Blue Linckia Parasites? Hi Bob, <Jamie> Sorry for the unsolicited email, I tried to post in the forum but it seemed to fail, hope email is okay. <Yes> I have introduced a Blue Linckia to my tank. All was well for 2 days, moving about quite a bit, grazing etc. until it came to stretch of live heavily algae covered where it stopped. Nothing unusual there. I assumed she had stopped in delight at the deep growths and was getting down to some serious grazing <Mmm, Linckias don't eat much algae> ...but then I noticed something strange… The middle section of one of her limbs seemed to be going into a hole in the live rock. Far Deeper than she would have the dexterity to get in herself. She had been there overnight without moving so I though I should investigate further. Upon moving her gently I discovered a huge wound on her underside directly over the hole in the live rock. Something has attacked her from underneath! <Mmm, much more likely the vacuolation originated from inside this animal> In the hole in the live rock I caught sight of white/grey coloured shrimp type creature making its escape. It was quite small perhaps only 6-7mm long and seemed to swim on its side and backwards.  I've now placed the Linckia in a recovery cage far away from the scene of the crime. My questions are; What was the shrimp type animal? There could be hundreds of them in the live rock. Can I get rid of them? What other organisms will eat these pests? <See WetWebMedia.com re: shrimp identification, compatibility> What are the chances of the Linckia surviving? <Very small... this is a very difficult genus of asteroids for aquarium use... almost all die soon after distribution... due to poor, rough collection, handling, shipping... Please read here: http://www.wetwebmedia.com/linckiafaqs.htm  and the linked files (above, in blue)> Why did she remain over the hole? Surely a Linckia 10cm in diameter can overpower even the most determined tiny shrimp. One of its limbs is now only attached by about 20% of its cross section. Should the severed section be removed? Can Linckias regenerate limbs?  Thanks in advance for any ideas/comments. Jamie Buchanan London, UK <Read on my friend... and choose better suited species in future. Bob Fenner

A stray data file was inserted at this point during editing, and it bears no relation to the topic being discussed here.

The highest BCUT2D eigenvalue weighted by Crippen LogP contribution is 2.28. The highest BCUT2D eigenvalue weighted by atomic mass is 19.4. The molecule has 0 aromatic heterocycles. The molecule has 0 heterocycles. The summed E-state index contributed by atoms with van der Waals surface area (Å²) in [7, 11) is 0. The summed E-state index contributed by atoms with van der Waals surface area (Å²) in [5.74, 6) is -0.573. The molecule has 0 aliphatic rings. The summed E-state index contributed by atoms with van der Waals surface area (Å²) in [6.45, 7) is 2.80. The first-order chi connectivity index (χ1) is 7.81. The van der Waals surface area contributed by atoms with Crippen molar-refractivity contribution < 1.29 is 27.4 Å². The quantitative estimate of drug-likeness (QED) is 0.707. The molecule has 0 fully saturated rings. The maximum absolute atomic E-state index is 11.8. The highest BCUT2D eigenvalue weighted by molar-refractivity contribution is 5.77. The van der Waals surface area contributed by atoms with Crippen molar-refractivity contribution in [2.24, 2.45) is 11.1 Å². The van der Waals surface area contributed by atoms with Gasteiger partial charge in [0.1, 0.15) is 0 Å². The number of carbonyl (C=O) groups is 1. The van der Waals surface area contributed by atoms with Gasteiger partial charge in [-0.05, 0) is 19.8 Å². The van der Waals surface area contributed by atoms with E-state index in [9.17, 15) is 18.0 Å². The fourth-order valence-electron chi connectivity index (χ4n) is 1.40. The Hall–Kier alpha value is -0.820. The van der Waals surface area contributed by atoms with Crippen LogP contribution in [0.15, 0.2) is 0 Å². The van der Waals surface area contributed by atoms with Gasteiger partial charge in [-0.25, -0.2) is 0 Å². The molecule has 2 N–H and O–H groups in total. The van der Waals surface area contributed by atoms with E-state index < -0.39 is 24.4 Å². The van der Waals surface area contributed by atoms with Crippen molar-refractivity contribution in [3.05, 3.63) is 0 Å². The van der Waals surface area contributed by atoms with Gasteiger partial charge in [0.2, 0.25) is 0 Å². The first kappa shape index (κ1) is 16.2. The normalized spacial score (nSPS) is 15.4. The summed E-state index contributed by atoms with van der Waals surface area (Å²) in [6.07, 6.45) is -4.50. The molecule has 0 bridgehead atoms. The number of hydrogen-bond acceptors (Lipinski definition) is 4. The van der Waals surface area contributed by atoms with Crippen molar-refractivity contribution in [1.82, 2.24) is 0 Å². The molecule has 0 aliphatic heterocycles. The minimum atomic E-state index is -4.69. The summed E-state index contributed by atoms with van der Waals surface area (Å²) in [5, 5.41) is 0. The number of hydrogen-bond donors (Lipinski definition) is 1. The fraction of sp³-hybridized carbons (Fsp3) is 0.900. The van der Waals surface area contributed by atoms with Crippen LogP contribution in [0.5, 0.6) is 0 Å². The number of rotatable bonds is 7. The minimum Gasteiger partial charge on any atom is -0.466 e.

Tamaria stria Questions (11/21/04) Hi, <Hi. Steve Allen tonight.> We have a purple Linckia (Tamaria stria) that we really, really enjoy! <Good for you. They can be difficult to establish and maintain. Of course, the common reference to them as Linckias is incorrect because they are not of the genus Linckia.> We're moving him, several fish and corals to a new 200 gallon tank. The new tank will have a 5" deep sandbed. <Great.> We are thinking about purchasing a red serpent star.  However, we want to make sure it will be compatible with the other starfish, corals and reef fish.  I've read that some brittle stars sometimes eat small fish and possibly soft corals. <The green ones, Ophiarachna incrassata, eat fishes. As to whether any Brittlestars eat corals, there is little evidence that they eat healthy ones. Should be no worries with others, though no guarantees.> Don't want to take any chances, but if the Red Serpent is safe it might benefit the sandbed (and be interesting). <Consider also Nassarius snails, great sandbed cleaners that burrow and cruise under the surface like sand submarines.> We are also curious if orange or blue Linckias or another purple Tamaria would work (we know we have to limit the number so they won't starve - so we were trying to decide on only one more to add). <The mortality rate of genus Linckia between collection and tank is at least 95%. The vast majority of the ones at the store are already dying of being mishandled between collection and the store. They must be acclimated over a few hours by drip mechanism if you are to have any success. You should pick one that has no blemishes or any evidence of ill health. Personally, I (and others of the crew) recommend genus Fromia as much more hardy.> Also, how many Nassarius (and what other snails) would you recommend for a DSB in a 200? <I should have read all the way to the end before answering. I'd say there's not a set amount. Get 10 or 12 and see what they, in combination with the Brittlestars, accomplish. You an add more later if needed.> Thanks in advance! Doug <Hope this helps.>